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Free Preview: 3D in the Browser With Three.js

What Is Three.js?

  • Overview
  • Transcript

Three.js is a popular JavaScript library for creating 3D graphics on the web. Its goal is to simplify the complicated WebGL API.

In this course, Envato Tuts+ instructor Stuart Memo will cover everything you need to get up and running with Three.js. You'll see how to set up the boilerplate for a Three.js project, and you'll get to build a simple project—a rolling dice animation.

1. Getting Started

1.1 What Is Three.js?

Hello, and welcome to 3D in the browser with three.js. A tuts+ course with me, Stuart Memo. In this course we'll be learning about the popular client side JavaScript library, three.js. Three.js's aim is to help developers create 3D graphics in the browser by simplifying the more complicated WebGL API. It provides a nice API and some developer friendly concepts to help you create shapes, lights, cameras and everything else you need for a 3D world. So you heard me mention WebGL, let's start with that and see how it fits into what we'll do. WebGL is a JavaScript API for rendering 3D computer graphics in a web browser without the use of plug-ins. And more importantly, WebGL is integrated completely into the web standards of the browser, allowing GPU accelerated usage of physics and image processing and effects as part of the web page canvas. This is great news as it means that the browser will offload any drawing calculations to the graphics processor unit, meaning your code will run a lot smoother. So, sounds great. Why do we need to bother with three? Well, take a look at this code here. This is the amount of code needed to create a cube with a texture in WebGL, hundreds of lines. Now look at the amount of code it takes to do the same thing in three. Three removes all that complexity and gives us a much simpler API to work with. When we write code that uses three, we're still using WebGL, but three's doing the donkey work, making those more complicated calls for us. Makes sense, okay let's get started.

1.2 What You Need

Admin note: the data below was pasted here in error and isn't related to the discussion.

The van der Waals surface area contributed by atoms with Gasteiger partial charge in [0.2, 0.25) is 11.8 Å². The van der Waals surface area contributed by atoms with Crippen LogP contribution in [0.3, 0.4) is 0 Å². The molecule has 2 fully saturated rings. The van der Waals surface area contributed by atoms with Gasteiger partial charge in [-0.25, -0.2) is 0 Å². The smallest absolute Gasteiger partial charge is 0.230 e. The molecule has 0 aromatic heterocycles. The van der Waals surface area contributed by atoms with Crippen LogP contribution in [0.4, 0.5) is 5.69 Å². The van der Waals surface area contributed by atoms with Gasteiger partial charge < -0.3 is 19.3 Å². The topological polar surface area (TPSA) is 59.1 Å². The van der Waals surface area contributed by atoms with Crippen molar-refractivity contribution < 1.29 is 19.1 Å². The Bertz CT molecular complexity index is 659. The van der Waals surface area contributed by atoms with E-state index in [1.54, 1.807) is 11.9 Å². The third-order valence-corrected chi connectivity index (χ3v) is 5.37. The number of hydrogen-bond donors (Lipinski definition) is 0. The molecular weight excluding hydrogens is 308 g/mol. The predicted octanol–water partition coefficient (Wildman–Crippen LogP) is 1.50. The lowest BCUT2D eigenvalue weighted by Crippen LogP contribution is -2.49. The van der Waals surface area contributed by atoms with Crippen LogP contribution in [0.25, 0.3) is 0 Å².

Three.js is designed to work in your web browser. So to begin we'll need a webpage. Create a directory in your computer for your project, then create a bare bones HTML file called index.html. We'll need all the standard bits and bobs like so. Okay, we've got our HTML element, a head, a title, body. Looks good. Let's open the page in a browser and take a look. If we inspect using the browser's developer tools, you'll learn that by default there was an 8 pixel margin around the body element. Let's get rid of that so we have the whole browser window for our masterpiece. Back in our HTML just open a style tag. And inside specify the body element and give a margin of 0. And while we're at it, our 3D drawing will be rendered to the HTML canvas element. And by default this element is inline which means we'll end up with a scroll bar. Let's just change that to display block. Super. Let's just check that. Okay, great. Now we'll head over to threejs.org. So you may be tempted to hit the download button here which is fine but not actually what we're going to be using. This link here downloads a huge 150 megabyte ZIP file with codes, documentation, and examples. But all we want just now is the library, nothing else. So click the GitHub link, and in the readme you can see we can download the minified library. Save this to the root directory of your project. Now we'll add a little script tag to reference the downloaded library. Put this just before the closing body tag, so we know all the elements in the page are there before we do anything. So that's the library added, what about error code? Where is that going to go? Let's create a JavaScript file just for that. Let's create one in the same location three.js and call it main.js. Inside we'll just play a basic hello log message. We'll have to reference this file in our HTML. We want to have access to the three library so let's add another script tag underneath it, like so. If we save that then open the browser and then open the JavaScript console we should see our message. There it is, perfect. We're ready to start making something. Well, not quite actually. We need an empty DOM element so that three has somewhere to put the canvas element it creates. Just create an empty div and give it an id of container. Now we're really ready.